Abigail Adams’ Private Sorrows
Charles Adams, the second son of John and Abigail, was always a weaker sort. Even as a child, when the family was inoculated against smallpox, it was Charles who suffered a severe reaction while the others had only minor problems. John Adams had taken ten-year-old John Quincy to Europe with him, and the precocious boy flourished.
Wishing to do the same for his second son a few years later, the experience for both father and son would be sadly different. A very reluctant nine-year-old Charles bade his mother a tearful farewell, and Charles was homesick thereafter. He did not acquit himself either scholastically or socially, and in the end, his well-meaning but dispositionally impatient father sent him back to Abigail.
Charles eventually attended Harvard where he was expelled for some escapade that today would barely raise an eyebrow. He managed to read law in New York and later married Sally Smith, the sister of his brother-in-law, and had two daughters.
When John Quincy was appointed by President George Washington as Minister to the Netherlands, he entrusted his younger brother Charles with his finances. JQ had saved a moderate sum and wanted his nest-egg invested wisely for the future.
Charles, swayed by his double-brother-in-law, who was always on the edge of a “good deal,” made a foolhardy speculation which cost his brother’s entire savings.
Perhaps overcome by guilt, by dread of confession, by weakness, or all of the above, Charles began drinking heavily. His slide would be a precipitous one, causing his mother’s heart to “blead at every pore,” for the “darling of her heart” and his father’s heart to harden at his son’s character flaws. Charles would die at thirty, drunk and slovenly. His widow and their two children would live permanently with Abigail and John.
Abigail committed very little to her pen regarding this tragedy in her life, but it is nearly impossible to ignore the depth of her anxiety and grief.
Thomas Boylston Adams (1772-1832), the youngest Adams offspring, grew up in the tumultuous times of the American Revolution, and would barely know his father, who was away for months and even years at a time.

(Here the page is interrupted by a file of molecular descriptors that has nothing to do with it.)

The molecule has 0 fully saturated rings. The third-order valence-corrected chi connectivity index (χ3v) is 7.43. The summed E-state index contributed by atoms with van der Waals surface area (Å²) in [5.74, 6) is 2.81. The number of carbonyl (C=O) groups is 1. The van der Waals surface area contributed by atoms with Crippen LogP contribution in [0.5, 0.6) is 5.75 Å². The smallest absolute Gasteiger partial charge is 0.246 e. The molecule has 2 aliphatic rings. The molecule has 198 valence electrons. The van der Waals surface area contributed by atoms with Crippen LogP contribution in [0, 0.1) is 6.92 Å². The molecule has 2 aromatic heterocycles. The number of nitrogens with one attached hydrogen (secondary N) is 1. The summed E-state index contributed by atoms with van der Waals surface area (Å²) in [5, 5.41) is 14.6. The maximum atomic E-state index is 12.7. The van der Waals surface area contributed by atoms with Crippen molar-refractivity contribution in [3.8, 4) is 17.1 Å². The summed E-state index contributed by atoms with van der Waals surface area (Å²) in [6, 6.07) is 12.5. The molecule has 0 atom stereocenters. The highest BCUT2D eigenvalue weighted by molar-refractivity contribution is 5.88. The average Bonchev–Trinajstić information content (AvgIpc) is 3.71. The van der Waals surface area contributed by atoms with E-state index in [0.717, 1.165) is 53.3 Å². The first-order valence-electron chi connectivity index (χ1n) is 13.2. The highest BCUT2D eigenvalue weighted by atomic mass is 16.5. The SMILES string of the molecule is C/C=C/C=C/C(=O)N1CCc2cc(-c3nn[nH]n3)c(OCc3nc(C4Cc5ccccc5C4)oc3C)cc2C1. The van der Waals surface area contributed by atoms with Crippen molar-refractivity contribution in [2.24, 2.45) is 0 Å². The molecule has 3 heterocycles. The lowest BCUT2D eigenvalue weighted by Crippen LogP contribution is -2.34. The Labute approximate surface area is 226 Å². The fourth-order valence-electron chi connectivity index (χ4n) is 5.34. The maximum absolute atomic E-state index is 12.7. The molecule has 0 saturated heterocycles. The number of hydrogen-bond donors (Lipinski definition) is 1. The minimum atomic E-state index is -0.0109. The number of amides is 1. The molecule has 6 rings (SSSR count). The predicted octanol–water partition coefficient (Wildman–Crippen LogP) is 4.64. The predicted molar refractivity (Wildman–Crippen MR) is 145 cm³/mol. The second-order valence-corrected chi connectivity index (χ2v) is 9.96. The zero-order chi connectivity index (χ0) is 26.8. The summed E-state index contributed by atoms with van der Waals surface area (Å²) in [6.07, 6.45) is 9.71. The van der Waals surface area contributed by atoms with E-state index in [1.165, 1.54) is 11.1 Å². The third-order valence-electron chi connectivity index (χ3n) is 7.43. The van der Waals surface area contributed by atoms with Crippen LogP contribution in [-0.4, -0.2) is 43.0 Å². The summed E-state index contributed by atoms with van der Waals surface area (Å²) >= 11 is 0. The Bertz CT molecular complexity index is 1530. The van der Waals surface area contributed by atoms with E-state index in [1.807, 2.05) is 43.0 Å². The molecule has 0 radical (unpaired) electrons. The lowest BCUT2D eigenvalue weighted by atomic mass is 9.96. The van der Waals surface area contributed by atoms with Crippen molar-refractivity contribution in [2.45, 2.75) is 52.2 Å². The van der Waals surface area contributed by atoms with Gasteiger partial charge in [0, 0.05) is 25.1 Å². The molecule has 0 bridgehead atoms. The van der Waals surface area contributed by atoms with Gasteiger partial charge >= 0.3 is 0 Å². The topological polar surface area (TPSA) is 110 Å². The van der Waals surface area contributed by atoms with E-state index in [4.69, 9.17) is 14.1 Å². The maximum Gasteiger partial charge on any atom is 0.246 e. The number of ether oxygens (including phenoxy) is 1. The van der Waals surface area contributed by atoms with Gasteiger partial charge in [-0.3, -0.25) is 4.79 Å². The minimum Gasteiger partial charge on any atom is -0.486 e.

He too went to Harvard and read law, although according to his mother and oldest brother John Quincy, it was “to force his inclination.” Tom was never keen on law, but he acquiesced to the family profession.
In 1794, when JQ went to the Netherlands, Tom went along as his brother’s secretary. He returned home in 1800 and practiced law in Philadelphia to mediocre success. The “Blue Devils” of the chronic depression that would afflict him for life had already begun to set in. His father, the retired ex-President, urged his youngest son to return with him to Quincy, perhaps sensing his frailties, and hoping the Adams “name” might have professional coattails. Perhaps John had also learned a sorry lesson from his difficult relationship with Charles.
So Tom half-heartedly entered politics and was elected to the Massachusetts legislature, but resigned a year later. He married when he was past thirty and would sire several children – seven of whom would live to maturity. But due to his lackluster success, he was forced to make his home with his parents for several years. He, his wife, and his continually growing family.
While Thomas Adams would prove to be an affectionate husband, son, father, brother, and uncle, he began to struggle with the same alcoholic demons and melancholy that had destroyed his brother, Charles, although it never quite spiraled so far out of control. It is also hinted that Tom had begun to gamble as well.
Abigail privacy on family matters still held, but when the elderly John and Abigail made their wills, Thomas Boylston Adams’ share was put into a trust, to be managed by John Quincy. They did not believe that their son, at forty-five, could handle responsibility.